Core Outcome Measures in Effectiveness Trials

Foundation for Sarcoidosis Research (FSR) Endpoints Initiative

General Information

Sarcoidosis is a poorly understood disease that most commonly affects the lungs but can also involve almost every part of the body including the heart. The exact cause of sarcoidosis is unknown. Granulomas appear to be the result of an immune system response to an unidentified trigger. Infectious agents as well as environmental exposures are thought to be possible precipitants for this
immune response; however, no clear triggers or causes have been identified. Genetic mutations in white blood cell proteins (called human leukocyte antigens, or HLA) as well as chemicals that control inflammation (called cytokines) have also been linked to sarcoidosis.

Pulmonary involvement, found in over 90% of sarcoidosis patients, is the most frequent manifestation of sarcoidosis. Attention may be first drawn by abnormalities on routine chest X-ray. Systemic symptoms such as fatigue, night sweats, and weight loss are common. In addition to pulmonary disease, sarcoidosis may cause cardiac, neurologic, ocular, cutaneous, hepatic, and renal involvement. The management of sarcoidosis aims at preventing/controlling organ damage, relieving symptoms, and improving the patient’s quality of life.

Learning Objectives
1. Review current findings from all individual endpoints that have been studied and compared in various pulmonary sarcoidosis trials
2. Continue to engage the current FSR Endpoints Steering Committee focused on pulmonary sarcoidosis endpoints and identify all pulmonary stakeholders in the United States that may help enumerate the various potential endpoints and vote on the relative importance of these endpoints as primary and secondary endpoints in future pulmonary sarcoidosis clinical trials
3. Adopt Delphi process to develop and document process around establishing endpoints in pulmonary sarcoidosis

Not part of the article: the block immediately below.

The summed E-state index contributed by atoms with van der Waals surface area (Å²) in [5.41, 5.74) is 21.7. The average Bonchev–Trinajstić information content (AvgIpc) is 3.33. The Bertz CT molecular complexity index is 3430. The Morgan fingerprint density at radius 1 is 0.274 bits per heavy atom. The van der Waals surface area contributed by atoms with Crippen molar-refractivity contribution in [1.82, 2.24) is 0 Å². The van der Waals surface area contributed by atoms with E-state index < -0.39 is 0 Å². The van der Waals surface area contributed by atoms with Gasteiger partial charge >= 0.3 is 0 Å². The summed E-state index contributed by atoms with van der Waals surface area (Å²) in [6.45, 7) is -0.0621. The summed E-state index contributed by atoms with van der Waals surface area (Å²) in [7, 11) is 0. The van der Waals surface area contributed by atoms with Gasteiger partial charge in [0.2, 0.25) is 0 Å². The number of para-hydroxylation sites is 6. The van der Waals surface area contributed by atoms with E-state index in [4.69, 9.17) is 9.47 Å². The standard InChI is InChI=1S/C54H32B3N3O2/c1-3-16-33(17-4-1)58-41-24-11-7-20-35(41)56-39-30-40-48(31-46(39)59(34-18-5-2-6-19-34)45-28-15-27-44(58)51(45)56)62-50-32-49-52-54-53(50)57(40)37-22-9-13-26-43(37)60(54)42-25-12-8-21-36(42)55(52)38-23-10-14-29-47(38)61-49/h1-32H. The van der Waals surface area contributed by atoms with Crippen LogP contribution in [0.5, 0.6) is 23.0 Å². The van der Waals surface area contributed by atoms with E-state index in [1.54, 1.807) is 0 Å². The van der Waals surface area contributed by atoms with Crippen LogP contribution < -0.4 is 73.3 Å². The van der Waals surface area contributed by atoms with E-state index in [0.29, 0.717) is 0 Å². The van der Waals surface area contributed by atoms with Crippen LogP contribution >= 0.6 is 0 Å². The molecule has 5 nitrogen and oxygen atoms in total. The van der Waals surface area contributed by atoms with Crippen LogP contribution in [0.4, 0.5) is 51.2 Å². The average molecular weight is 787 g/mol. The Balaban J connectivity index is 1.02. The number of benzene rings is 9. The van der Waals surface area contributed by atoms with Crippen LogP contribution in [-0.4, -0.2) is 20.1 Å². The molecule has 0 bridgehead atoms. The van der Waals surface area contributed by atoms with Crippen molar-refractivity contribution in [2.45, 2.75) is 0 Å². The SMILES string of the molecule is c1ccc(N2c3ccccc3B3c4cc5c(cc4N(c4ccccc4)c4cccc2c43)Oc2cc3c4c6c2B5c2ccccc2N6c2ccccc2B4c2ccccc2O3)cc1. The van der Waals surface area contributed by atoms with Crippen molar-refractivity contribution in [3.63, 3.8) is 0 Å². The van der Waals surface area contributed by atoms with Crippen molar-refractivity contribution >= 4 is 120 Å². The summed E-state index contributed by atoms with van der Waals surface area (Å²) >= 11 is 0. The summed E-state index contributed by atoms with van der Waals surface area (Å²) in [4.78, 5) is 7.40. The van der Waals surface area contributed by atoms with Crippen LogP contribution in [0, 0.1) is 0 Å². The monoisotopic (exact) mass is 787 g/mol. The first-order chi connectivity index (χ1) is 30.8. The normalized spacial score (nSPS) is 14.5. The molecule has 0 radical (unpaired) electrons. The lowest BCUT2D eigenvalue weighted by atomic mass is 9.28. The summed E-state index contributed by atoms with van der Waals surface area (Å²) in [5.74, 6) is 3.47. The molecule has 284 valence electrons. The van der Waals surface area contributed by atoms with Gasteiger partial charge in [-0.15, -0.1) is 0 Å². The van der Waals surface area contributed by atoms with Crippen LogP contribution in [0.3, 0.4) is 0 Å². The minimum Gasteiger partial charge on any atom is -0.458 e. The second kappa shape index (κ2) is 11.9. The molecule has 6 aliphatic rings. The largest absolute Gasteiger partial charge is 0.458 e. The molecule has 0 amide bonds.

4. Develop consensus around the various potential endpoints in pulmonary sarcoidosis, including physiologic, chest imaging, and health-related quality of life
5. Educate pulmonary clinicians and researchers focused on pulmonary sarcoidosis on recommended endpoints

The Delphi Approach
The Delphi Process is often used to develop and document consensus recommendations in situations where evidence is not available. In the Delphi approach, a group of expert clinicians and other appropriate stakeholders collaborate in a coordinated multistep process in constructing Clinical Outcome Sets (COS). Experts in the disease field and other appropriate stakeholders will be chosen by the SC Chairs.

Steering Committee Co-Chairs/Key External Experts:
Marc Judson, MD
Jan Grutters, MD

Noopur Singh, Research Manager at FSR
Ginger Spitzer, Executive Director at FSR

Further Study Information

Current Stage:
July 2018 - October 2018
Funding source(s):
Foundation for Sarcoidosis Research (FSR)

Health Area

Disease Category
Lungs & airways

Disease Name

Target Population

Age Range
0 - 100


Nature / type of Intervention


Delphi process
Literature review
Systematic review

Stakeholders Involved

Clinical experts
Consumers (patients)
Journal editors
Patient/ support group representatives
Pharmaceutical industry representatives
Regulatory agency representatives

Study Type

COS for clinical trials or clinical research
COS for practice

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